Examples from the Commonwealth:

Many nations have formal, written, constitutions and below are links to those for Australia, New Zealand, Canada.  

Such constitutions are the outcome of a lengthy history. The documents are quite lengthy and require considerable study. In every case, the constitution does not tell the whole story since there are always "conventions" or "practices" surrounding how the constitution operates in practice.

All of those major nations continue to have HM The Queen as Head of State. The Queen is represented in each nation by a Governor General and there is a Prime Minister.

In none of those countries does it follow that a general election would be legally required in circumstances similar to those in the UK at present.

Constitution of Australia

There is an unsatisfactory feel about a party continuing in power after it has plainly lost confidence in its leader. They chose to remove Johnson not because of policy (which they largely supported) but because of his conduct in office. The final straw for many Conservative MPs was Johnson's appointment of Chris Pincher MP as Deputy Chief Whip. It came to light that Johnson was aware of serious allegations against the MP.  It is notable that, in early June, Johnson won a vote of confidence in his leadership from his own MPs - Boris Johnson no-confidence vote: prime minister wins by 211 to 148 but 40% of Tory MPs fail to back him – as it happened | Politics | The Guardian.

It may have been preferable for Johnson to have resigned as Prime Minister but that would not have triggered a general election. His resignation would have necessitated the appointment of a new Prime Minister. Any such new Prime Minister would have the full authority of the office since the UK constitutional arrangements do not recognise a post of INTERIM Prime Minister. 

It's an interesting debate but I doubt that a codified constitution would necessarily offer a more satisfactory solution to this problem. Alternative views welcome.

Confidence Vote - Monday 18 July:

A confidence vote in the House of Commons has been tabled by the government itself. The motion reads - "That this House has confidence in Her Majesty’s Government." The debate and voting is scheduled for Monday 18 July. An amendment to the motion has been put forward. If the amendment is accepted the motion would read - "That this House has no confidence in Her Majesty’s Government and in the Prime Minister, and demands that the Prime Minister resign from office immediately."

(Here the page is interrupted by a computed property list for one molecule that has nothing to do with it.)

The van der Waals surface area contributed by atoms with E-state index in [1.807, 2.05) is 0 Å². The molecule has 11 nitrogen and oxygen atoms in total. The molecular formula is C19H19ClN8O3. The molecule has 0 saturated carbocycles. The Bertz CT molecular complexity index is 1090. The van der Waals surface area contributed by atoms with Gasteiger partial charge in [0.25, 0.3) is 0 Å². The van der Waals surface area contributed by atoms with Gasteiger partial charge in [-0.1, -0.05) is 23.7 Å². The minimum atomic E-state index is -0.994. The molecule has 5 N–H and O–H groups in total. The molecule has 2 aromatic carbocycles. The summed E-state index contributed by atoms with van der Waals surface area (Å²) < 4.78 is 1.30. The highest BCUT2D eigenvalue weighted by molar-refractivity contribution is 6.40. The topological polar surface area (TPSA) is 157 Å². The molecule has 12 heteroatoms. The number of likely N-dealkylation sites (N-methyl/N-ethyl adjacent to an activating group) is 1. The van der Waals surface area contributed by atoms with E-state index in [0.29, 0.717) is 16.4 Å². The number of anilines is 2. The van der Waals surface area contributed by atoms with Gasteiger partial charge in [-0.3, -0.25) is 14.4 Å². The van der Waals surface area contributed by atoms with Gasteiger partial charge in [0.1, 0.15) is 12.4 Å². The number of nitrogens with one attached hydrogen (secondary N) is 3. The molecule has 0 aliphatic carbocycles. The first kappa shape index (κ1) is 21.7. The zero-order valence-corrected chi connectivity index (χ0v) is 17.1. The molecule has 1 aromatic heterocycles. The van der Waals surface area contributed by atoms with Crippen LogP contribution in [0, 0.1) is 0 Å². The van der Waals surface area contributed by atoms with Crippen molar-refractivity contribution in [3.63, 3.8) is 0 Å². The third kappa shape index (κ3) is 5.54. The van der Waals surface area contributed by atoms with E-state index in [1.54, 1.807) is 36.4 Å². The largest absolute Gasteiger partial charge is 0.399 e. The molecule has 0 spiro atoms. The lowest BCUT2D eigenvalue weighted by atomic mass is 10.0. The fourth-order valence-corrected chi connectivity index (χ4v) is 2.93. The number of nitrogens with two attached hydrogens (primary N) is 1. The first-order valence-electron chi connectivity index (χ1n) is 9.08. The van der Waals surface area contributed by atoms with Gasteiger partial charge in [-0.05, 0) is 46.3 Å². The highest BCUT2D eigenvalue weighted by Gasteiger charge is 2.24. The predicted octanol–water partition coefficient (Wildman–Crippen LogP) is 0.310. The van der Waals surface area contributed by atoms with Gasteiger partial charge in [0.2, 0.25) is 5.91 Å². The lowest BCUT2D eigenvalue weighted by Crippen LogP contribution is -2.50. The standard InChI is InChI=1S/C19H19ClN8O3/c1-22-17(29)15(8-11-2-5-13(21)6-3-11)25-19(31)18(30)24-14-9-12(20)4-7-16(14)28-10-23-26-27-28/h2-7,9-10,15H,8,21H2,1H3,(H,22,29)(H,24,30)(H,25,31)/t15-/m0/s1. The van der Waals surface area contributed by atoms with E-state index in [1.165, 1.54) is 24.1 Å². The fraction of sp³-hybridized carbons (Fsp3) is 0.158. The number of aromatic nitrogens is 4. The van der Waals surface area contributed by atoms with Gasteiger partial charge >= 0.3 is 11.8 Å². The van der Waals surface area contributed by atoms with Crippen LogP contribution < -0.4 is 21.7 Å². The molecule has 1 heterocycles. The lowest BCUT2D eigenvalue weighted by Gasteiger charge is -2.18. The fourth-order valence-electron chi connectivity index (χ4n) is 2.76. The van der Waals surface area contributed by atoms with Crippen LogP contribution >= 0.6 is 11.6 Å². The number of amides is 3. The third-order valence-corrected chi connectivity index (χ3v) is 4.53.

Are Conservative MPs going to vote for a motion which, if successful, would (by convention) result in a general election? Unlikely !

For an interesting article by Professor Alison Young (Sir David Williams Professor of Public Law, Cambridge) see - Votes of no confidence – upholding the constitution or playing politics? - UK in a changing Europe (

Addendum 19 July:

As expected (above), the confidence vote was won by the government - 349 for 238 against - How did your MP vote on the confidence motion? | Conservatives | The Guardian

After a further ballot of Conservative MPs, 4 candidates remain for the party leadership -

357 votes were cast in the third round of the vote.

The results were Kemi Badenoch 58, Penny Mordaunt 82, Rishi Sunak 115 and Liz Truss 71, Tugendhat 31.

and, after round 4, Kemi Badenoch eliminated - Three remain in Tory leadership race after Kemi Badenoch eliminated | ITV News She received 59 votes, Rishi Sunak 118, 92 for Penny Mordaunt and Liz Truss was supported by 86. There was one spoiled ballot.

Addendum 20 July:

Addendum 6 August:

Further concern at the process appears on the website of Tortoise Media -